It's just one of the serious consequences these children are prone to, study suggests
TUESDAY, March 3 (HealthDay News) -- Kindergarteners who are impulsive and inattentive could be susceptible to gambling by the time they reach sixth grade, a Canadian study suggests.
Impulsiveness can lead to many problems, such as dropping out of school, substance abuse, antisocial behavior and unemployment, and now gambling has been added to the list, the researchers said.
"There is something that's an underlying factor for both the impulsivity and the gambling," said lead researcher Dr. Linda S. Pagani, a professor at Sainte-Justine University Hospital Research Center and the University of Montreal. "In adulthood, problem gambling is considered an impulse disorder," she added.
Teachers can often see a potential problem in children who are easily distracted, restless and inattentive, Pagani said. "These are things that are problematic in kindergarten," she said.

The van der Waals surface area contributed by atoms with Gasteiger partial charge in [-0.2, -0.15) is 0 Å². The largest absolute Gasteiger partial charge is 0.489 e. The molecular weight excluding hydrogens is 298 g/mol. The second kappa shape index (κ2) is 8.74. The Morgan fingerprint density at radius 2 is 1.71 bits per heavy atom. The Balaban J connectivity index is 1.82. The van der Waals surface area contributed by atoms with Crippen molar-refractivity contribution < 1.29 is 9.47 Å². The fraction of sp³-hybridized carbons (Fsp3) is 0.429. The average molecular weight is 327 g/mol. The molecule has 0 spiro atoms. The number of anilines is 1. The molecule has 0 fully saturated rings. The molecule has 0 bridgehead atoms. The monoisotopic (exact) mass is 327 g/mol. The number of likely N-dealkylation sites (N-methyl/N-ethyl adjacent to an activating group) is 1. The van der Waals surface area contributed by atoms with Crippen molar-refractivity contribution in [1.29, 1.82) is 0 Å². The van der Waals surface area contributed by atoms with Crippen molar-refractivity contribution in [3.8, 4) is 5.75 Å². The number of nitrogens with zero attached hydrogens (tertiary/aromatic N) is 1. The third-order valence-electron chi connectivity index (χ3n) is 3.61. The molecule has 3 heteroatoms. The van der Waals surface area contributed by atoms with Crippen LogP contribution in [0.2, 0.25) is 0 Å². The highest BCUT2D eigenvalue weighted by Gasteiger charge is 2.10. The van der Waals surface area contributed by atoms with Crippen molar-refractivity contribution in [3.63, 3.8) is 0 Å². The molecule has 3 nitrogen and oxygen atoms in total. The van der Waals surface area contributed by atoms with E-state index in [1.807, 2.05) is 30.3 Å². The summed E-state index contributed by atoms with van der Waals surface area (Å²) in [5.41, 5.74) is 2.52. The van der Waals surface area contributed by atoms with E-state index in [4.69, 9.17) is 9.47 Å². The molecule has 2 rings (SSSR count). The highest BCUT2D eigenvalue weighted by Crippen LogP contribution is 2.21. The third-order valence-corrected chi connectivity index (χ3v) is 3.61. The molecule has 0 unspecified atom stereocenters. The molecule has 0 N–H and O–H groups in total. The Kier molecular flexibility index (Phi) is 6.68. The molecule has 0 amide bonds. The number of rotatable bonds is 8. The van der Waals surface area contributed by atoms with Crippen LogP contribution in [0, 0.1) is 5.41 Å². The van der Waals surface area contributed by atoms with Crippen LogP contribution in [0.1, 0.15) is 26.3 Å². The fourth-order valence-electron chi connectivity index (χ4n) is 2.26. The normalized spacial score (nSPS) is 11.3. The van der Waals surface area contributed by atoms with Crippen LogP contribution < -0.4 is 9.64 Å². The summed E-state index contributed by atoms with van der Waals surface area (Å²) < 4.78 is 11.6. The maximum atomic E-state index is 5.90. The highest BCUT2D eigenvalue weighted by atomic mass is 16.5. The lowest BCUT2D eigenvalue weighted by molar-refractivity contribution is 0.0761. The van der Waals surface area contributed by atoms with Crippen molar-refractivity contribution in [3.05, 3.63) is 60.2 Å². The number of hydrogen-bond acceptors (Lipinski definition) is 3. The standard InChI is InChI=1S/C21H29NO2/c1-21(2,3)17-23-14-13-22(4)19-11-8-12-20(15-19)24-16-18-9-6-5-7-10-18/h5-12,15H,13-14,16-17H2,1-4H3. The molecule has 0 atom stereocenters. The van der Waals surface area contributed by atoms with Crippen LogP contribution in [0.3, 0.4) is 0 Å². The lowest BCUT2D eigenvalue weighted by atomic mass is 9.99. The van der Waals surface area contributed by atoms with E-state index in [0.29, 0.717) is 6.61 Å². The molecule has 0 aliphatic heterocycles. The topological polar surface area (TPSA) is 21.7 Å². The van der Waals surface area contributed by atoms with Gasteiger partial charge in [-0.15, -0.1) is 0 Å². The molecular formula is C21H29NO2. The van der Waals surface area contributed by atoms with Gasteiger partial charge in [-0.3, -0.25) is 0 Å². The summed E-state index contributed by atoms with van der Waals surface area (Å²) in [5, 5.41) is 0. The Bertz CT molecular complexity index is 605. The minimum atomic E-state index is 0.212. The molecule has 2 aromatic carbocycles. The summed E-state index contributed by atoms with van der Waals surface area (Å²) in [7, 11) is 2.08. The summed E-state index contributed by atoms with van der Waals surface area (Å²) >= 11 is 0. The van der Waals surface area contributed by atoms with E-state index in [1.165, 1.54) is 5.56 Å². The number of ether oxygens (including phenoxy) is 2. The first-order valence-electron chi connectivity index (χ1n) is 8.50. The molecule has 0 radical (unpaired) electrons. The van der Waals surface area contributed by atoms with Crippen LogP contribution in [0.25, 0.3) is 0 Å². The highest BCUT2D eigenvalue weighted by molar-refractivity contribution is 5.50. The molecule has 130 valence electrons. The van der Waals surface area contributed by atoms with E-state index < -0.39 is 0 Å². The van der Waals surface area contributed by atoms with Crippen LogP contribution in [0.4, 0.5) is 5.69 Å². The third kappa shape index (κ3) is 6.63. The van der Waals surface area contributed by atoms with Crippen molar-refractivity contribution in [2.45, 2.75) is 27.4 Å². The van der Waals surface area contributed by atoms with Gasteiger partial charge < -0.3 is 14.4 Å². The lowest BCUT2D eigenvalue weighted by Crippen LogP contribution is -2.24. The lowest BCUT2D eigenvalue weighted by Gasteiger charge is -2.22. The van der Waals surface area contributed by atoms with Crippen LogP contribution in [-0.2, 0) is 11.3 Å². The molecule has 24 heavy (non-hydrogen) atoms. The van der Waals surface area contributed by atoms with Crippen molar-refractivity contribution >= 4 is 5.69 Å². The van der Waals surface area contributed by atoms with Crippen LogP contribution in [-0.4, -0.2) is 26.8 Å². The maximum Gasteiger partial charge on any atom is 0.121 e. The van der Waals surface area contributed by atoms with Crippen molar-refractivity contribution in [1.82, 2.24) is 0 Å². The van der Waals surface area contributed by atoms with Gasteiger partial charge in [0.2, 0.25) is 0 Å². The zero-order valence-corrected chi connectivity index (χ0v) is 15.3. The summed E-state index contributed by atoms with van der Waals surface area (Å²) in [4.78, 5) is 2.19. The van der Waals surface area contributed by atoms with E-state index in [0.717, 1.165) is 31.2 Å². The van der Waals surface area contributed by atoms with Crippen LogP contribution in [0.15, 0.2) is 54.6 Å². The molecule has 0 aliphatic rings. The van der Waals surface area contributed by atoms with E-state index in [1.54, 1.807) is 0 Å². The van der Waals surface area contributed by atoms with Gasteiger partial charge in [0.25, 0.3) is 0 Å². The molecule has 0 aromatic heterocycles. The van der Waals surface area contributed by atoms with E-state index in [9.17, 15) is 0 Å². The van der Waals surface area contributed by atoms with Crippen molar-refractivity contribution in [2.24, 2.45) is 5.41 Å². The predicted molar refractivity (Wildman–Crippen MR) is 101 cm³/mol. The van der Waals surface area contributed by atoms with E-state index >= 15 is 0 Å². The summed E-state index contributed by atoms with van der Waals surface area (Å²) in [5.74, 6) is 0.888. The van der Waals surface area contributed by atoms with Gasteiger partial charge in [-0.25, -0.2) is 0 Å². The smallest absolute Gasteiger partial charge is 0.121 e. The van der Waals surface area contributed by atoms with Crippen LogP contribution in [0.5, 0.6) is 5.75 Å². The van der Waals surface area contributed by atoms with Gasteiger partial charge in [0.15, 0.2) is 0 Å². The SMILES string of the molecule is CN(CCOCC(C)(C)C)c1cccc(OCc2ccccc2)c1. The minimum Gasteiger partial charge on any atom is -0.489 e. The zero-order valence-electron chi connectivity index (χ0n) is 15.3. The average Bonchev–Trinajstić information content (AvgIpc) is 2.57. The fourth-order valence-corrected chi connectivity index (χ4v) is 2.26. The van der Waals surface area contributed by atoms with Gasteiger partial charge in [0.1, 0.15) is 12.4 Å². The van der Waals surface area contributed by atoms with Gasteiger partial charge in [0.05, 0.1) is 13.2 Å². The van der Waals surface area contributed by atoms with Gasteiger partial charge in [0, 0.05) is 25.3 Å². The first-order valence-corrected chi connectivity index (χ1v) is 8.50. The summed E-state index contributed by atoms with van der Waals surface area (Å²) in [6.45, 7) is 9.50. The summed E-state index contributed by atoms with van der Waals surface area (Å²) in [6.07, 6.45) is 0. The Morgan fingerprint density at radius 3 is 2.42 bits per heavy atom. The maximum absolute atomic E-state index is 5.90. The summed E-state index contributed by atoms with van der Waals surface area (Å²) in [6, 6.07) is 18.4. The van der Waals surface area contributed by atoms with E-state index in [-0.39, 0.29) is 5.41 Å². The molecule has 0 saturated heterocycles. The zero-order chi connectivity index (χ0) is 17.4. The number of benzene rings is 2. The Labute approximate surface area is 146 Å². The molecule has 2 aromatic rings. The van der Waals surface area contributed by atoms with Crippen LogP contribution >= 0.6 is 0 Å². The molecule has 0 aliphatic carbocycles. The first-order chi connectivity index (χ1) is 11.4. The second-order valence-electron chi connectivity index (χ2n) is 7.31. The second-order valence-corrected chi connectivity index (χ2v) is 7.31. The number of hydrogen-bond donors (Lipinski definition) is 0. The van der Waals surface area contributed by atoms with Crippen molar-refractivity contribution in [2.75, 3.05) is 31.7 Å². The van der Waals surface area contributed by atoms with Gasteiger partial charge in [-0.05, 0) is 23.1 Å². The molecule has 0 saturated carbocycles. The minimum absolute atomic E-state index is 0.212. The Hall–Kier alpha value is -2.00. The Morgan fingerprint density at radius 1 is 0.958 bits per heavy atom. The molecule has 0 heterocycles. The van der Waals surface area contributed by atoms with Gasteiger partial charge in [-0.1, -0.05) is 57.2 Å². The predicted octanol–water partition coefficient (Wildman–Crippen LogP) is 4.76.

The children in the study weren't children who had been diagnosed with a learning problem, such as attention deficit hyperactivity disorder (ADHD), Pagani said. "This is on typically developing children," she said.
Pagani said that about 15 percent of children suffer from these impulse problems, especially boys. "We need to focus on finding ways to improve their attention in the early childhood years," she said.
The findings were published in the March issue of the Archives of Pediatrics & Adolescent Medicine.
For their study, Pagani and her colleagues included 163 kindergartners. The researchers asked their teachers to rate the children's inattentiveness, distractibility and hyperactivity on a scale of one to nine. Six years later, when the children were 11 and in the sixth grade, the researchers asked them how often they played cards or bingo for money, bought lottery tickets, played video games or video poker for mone
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